DETROIT– Comerica Bank officials look for improving conditions in Michigan this spring as vaccine distribution ramps up, and massive fiscal stimulus hits the economy along with very low interest rates.

The statement follows release of the Michigan Economic Activity Index from Comerica that reported the index rose in November to 106.3 from 106.2 in October. The index is comprised of nine variables–nonfarm payroll employment, continuing claims for unemployment insurance, housing starts, a house price index, industrial electricity sales, auto assemblies, total state trade, hotel occupancy and sales tax revenue. All data are seasonally adjusted, converted to constant-dollar values, and expressed as three month moving averages,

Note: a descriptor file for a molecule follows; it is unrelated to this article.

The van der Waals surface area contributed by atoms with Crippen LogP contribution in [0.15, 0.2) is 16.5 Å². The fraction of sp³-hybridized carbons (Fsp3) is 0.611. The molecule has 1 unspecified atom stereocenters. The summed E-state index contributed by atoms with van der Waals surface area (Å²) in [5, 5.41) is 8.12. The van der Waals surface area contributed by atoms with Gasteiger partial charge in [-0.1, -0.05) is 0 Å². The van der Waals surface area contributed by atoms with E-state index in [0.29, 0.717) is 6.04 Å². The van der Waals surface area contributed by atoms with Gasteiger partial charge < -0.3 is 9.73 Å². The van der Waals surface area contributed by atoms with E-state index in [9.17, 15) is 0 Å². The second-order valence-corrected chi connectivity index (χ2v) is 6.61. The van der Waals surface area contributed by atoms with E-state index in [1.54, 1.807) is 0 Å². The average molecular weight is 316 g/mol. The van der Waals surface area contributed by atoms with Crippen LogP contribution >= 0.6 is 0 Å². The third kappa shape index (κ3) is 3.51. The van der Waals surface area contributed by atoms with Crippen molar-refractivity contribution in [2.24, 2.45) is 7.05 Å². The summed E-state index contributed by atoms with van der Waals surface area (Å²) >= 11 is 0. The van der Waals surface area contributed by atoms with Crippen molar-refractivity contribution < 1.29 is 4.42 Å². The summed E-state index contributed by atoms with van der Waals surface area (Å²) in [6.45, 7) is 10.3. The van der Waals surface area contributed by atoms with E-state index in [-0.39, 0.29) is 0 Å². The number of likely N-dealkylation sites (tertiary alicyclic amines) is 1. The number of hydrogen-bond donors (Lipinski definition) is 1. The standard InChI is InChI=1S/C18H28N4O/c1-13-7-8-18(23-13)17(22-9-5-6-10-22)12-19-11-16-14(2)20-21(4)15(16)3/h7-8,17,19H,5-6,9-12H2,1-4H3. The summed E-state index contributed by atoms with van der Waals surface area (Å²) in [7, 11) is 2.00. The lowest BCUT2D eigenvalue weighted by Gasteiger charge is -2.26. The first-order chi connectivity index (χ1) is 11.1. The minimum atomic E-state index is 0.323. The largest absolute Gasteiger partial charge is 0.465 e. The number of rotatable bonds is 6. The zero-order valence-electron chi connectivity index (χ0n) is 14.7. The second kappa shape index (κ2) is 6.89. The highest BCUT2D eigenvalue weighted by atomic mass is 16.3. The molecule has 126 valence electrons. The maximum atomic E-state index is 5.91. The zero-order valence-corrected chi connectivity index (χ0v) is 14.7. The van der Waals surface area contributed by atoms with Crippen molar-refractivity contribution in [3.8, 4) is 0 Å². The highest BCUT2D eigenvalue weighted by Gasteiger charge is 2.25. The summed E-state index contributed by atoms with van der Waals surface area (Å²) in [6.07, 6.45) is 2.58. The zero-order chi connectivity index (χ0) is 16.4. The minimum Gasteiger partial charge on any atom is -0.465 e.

Comerica officials said only three of the index’s nine variables rose in November–nonfarm payrolls, unemployment insurance claims, and house prices. Declining during the month were housing starts, industrial electricity demand, light vehicle production, total state trade, hotel occupancy and state sales tax revenue.

They said there could be a decline in the Michigan Index at year end reflecting strains in the U.S. economy and social mitigation policies at the regional level. On the plus side, most national and regional manufacturing indicators improved in December, good news for manufacturing-intensive Michigan.

Through December, payroll employment for Michigan was down 10.9 percent from a year earlier, while the equivalent U.S. metric was down by 6.2 percent. Last spring, Michigan’s unemployment rate spiked to 24 percent in April, well above the U.S. rate of 14.8 percent at that time. As of December, Michigan’s unemployment rate had declined to 7.5 percent, only moderately above the U.S. rate of 6.7 percent.

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